Western states to California. Fix the Sacramento Delta now

Hoover Dam, March 2015.  Photo: John Fleck
Hoover Dam, March 2015. Photo: John Fleck

Pat Mulroy, former head of the Southern Nevada Water Authority, says California must fix Sacramento Delta water problems now, because the western states are in this together, what happens in the Delta affects Colorado River water usage, and vice versa. However, so far, the Colorado River community has been way more proactive, dare I say “awake”, than California has been.

The regional water situation is bad and getting worse. Yes, things are better in the Colorado River basin this year, but are much worse in California. Southern California uses 20% of Colorado water (mostly for agriculture, but also for Los Angeles, Orange County and San Diego.) At some point circumstances may force that to change. And at some point Californians will need to take conservation seriously. This will probably be very soon.

Last year was bad. The Sierras were hit, the Colorado was hit, and Lake Mead plummeted. Metropolitan had to draw significant amounts out of Lake Mead, despite the fact that the reservoir was already going to plummet. The Colorado River community understood.

This year, it’s going to be worse. Whatever storage was in Southern California has been exhausted or at least severely diminished and Lake Mead’s going down again. Yes, we have snow. Right now it sits at around 90% of normal in the Colorado River basin; but 90% is not 100% and normal is getting redefined every single day. So it is within our reach now to achieve that magic goal of breaking the shortage elevation in Lake Mead.

California to often thinks it exists in a little bubble and its comatose state legislature simply compounds the problems. I lived there for many years, as well as in Utah, and now Nevada. Other western state legislatures are capable of taking much faster action on pressing issues than California, which too often dithers over issues for years.

Many here in California still don’t see the connection. I’ve been up and down the Colorado River last year, speaking several times in Colorado, in New Mexico, in Arizona, and I have one message. In order to fix the larger problem facing the entire region, California has to resolve the Bay Delta issue. The two are interconnected. Everyone up and down the Colorado is watching what California’s doing in the Bay Delta, because what happens in the Delta matters in Denver.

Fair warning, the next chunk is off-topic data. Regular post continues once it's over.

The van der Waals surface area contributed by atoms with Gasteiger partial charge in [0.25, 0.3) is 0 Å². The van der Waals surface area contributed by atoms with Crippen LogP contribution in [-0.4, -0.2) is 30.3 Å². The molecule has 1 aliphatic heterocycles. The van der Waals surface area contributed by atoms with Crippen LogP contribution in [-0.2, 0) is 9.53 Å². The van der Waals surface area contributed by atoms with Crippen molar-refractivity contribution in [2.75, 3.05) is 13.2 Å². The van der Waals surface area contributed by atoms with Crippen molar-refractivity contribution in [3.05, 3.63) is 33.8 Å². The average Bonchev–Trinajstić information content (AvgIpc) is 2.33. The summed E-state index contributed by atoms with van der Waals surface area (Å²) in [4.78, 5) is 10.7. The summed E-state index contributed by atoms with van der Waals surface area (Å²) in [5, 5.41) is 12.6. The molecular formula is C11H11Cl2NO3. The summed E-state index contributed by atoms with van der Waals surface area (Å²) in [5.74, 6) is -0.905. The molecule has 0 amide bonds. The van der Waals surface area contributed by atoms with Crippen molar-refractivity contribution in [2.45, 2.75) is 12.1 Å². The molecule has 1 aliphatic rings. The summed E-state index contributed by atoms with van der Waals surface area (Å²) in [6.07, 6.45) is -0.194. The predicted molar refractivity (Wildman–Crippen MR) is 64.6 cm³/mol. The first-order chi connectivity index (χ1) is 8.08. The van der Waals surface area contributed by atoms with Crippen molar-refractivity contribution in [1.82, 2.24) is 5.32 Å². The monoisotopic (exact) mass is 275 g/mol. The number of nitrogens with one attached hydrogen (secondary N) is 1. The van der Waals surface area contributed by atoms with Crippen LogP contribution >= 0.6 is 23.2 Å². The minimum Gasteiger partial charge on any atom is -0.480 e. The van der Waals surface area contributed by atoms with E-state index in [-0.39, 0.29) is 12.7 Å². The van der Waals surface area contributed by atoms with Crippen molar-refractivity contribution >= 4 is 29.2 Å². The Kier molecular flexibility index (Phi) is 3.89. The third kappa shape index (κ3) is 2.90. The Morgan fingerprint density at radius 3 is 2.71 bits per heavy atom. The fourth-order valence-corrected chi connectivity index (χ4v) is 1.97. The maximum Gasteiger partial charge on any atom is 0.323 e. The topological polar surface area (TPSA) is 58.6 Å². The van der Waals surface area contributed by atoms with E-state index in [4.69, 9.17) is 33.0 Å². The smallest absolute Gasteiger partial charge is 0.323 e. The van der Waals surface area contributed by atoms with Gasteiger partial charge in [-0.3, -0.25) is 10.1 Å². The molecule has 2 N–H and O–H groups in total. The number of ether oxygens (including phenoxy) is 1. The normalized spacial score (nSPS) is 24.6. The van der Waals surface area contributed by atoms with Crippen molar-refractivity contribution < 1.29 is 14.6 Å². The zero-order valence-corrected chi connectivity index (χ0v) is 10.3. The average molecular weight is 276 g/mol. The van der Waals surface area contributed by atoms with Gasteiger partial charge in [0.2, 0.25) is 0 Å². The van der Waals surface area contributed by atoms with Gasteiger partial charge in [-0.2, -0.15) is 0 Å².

It’s all one big system.

I have to reiterate the connections again for those of you who have not heard me say it, because it doesn’t seem to want to sink in. From Denver, down all the way up to San Francisco, it’s one huge interconnected plumbing system. It’s inseverable. And everyone’s actions matter.

But the Colorado River community is getting very nervous about what’s going on in California, and you are an integral part of the Colorado River community. Yet you don’t see it, unless you go boating at Lake Havasu or unless you come to Southern Nevada, or go to one of the other facilities on the Colorado River where you actually live in the area that is bordered by the Colorado River. You don’t see it.

But if you’re sitting in Southern California, you’re drinking that water. And it is distant and it is far, but it is a watershed that is just as much in stress as the Bay Delta is.

The message from the Colorado River community to the Bay Delta community is you’ve got to find a solution. You have got to find an answer

Among other immediate issues, California needs to strictly regulate groundwater pumping now. Not five years from now. Now.

Nevada has the strictest groundwater law in the United States. Groundwater and surface water are connected. The groundwater basins provide an opportunity. They are great storage reservoirs; we need to use them as such. Not everybody has the geology to be able to do it, and that’s where the strategic partnerships become invaluable. Just like we are paying Arizona to store their unused water in their groundwater basins for our future use.

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